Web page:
Such was the philosophy behind the REXML API; the name stands for Ruby Electric XML. Not surprisingly, though, the REXML API moved from the Java-flavored original to a Ruby-way design, allowing developers to access and manipulate XML using the syntax and features, such as blocks and built-in iterators, common to Ruby.


The REXML tree parser easily lets one load XML documents:

require "rexml/document"
file = "som_xml_file.xml" )
doc = file


require "rexml/document"
my_xml_string = "<sample>
   <text>This is my REXML doc</text>
doc = my_xml_string

The Document constructor takes either a string or an I/O object; REXML figures out which it is and does the right thing. Once you have a document, you can locate elements using Ruby's Array and each syntax combined with an XPath selector:

my_xpath = "sample/text"
doc.elements.each( my_xpath ){
    |el| puts el.text }

In the above example, the each method iterates over each element matched by the XPath selector. A code block (the part inside the { ... }) is called for each iteration. The variable el is the current element in the iteration, so this example simply prints the text for each element matched by the XPath.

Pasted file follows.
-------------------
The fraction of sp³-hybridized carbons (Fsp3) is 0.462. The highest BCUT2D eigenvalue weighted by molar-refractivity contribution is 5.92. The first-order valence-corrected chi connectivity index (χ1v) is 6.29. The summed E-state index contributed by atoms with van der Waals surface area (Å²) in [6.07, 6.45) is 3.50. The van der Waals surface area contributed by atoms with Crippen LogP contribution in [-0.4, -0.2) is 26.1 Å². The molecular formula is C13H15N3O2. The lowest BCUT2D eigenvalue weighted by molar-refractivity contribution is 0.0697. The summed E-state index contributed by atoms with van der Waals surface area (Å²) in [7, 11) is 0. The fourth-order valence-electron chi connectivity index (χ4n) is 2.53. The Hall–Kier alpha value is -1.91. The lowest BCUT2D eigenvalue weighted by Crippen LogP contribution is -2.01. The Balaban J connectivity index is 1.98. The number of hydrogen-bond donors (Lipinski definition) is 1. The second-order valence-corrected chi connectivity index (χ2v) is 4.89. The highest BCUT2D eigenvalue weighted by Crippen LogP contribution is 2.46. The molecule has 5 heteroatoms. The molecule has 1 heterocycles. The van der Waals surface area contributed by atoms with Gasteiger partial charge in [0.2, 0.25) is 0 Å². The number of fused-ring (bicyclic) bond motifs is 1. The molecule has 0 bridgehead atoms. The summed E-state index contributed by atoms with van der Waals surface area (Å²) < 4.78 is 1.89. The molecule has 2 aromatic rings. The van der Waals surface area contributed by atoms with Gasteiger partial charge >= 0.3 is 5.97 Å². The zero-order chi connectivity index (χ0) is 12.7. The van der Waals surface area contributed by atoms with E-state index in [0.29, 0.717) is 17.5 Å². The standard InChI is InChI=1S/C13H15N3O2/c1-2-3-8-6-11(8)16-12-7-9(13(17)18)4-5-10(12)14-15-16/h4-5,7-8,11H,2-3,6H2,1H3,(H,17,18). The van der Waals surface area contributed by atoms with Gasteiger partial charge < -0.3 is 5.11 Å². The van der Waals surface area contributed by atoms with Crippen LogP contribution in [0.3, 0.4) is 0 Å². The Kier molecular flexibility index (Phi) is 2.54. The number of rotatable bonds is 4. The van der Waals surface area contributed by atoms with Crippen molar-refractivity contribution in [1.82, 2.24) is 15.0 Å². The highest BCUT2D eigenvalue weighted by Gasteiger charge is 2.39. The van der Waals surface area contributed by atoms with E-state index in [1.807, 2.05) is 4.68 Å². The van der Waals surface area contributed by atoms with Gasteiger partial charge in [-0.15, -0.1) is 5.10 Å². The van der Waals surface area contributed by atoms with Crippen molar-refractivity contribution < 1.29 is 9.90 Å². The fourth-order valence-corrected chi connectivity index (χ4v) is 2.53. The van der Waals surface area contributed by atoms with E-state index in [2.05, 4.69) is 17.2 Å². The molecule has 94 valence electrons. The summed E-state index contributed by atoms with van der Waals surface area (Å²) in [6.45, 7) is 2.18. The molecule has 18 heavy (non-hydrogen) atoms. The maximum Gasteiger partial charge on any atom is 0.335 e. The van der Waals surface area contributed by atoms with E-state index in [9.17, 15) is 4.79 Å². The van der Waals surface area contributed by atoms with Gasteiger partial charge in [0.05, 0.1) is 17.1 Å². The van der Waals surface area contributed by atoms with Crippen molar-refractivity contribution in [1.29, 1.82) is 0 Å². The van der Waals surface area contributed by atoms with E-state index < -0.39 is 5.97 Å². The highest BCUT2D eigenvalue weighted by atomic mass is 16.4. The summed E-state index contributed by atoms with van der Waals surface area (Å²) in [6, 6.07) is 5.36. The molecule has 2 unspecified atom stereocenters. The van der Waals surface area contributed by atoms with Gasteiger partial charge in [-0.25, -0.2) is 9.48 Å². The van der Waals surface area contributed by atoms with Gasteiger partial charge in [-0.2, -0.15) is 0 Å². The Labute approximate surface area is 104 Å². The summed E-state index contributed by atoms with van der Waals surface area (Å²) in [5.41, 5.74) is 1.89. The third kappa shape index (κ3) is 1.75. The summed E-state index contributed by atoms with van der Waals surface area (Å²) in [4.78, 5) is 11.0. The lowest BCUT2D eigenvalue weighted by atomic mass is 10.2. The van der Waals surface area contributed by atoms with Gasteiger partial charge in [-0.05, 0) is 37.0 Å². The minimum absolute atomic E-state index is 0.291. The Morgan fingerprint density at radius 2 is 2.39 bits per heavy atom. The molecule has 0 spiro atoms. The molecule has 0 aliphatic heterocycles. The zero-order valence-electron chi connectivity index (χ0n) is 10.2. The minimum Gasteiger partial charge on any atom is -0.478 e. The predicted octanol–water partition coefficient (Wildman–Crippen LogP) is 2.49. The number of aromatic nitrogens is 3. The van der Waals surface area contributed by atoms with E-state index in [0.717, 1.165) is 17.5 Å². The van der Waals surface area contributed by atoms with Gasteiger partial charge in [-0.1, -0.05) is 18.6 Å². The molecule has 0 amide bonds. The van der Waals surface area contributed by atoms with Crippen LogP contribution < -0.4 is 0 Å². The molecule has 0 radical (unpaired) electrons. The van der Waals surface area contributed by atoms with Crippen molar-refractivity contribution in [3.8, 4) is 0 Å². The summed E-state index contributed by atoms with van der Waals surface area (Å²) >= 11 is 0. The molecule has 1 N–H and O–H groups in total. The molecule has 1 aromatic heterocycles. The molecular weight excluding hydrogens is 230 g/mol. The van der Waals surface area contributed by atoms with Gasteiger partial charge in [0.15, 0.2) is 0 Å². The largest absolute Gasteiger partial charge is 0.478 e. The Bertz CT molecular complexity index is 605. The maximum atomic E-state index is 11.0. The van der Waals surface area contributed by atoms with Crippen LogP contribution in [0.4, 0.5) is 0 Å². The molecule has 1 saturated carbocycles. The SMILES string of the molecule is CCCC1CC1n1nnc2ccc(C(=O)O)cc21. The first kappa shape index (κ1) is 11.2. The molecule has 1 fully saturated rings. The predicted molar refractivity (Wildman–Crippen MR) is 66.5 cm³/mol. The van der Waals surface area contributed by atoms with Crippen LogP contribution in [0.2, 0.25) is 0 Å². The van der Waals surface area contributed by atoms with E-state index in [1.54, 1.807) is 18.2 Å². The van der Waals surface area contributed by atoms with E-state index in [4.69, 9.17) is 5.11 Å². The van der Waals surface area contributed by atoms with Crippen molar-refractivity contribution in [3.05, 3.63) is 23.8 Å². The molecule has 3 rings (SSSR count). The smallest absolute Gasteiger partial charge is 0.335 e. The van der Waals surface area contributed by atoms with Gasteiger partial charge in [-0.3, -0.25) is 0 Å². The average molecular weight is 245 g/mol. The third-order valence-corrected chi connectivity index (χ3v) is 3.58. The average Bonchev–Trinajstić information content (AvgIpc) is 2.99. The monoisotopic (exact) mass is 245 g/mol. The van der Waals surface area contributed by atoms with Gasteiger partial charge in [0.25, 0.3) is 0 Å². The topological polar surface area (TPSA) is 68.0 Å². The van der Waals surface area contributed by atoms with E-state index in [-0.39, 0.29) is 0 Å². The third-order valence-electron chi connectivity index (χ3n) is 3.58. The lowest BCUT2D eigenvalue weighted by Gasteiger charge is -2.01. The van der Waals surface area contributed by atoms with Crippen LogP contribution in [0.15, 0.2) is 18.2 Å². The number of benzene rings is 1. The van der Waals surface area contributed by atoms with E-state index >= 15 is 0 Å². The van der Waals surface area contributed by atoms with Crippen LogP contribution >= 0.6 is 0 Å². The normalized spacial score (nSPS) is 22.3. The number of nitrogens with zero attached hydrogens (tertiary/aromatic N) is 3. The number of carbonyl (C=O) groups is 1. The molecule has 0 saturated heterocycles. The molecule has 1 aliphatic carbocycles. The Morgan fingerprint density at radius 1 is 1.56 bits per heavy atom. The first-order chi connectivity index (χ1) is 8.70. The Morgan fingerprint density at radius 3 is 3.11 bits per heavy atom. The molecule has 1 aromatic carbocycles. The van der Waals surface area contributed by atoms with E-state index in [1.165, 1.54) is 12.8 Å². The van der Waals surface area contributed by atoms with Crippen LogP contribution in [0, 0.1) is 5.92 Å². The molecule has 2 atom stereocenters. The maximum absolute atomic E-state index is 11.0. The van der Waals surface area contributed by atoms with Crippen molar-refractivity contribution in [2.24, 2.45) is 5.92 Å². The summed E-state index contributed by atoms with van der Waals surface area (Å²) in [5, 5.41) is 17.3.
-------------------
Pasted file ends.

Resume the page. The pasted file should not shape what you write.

Our sample Writer document and its corresponding XML is quite simple, so finding what we want is close to trivial. It wouldn't take much to figure out the right element for particular content. A simple example can be best for articles such as this, but in real life we aren't likely to see anything that basic. We may know only limited details of the markup, such as the style attributes or a parent element. Finding such content becomes more of a challenge, but XPath helps save the day.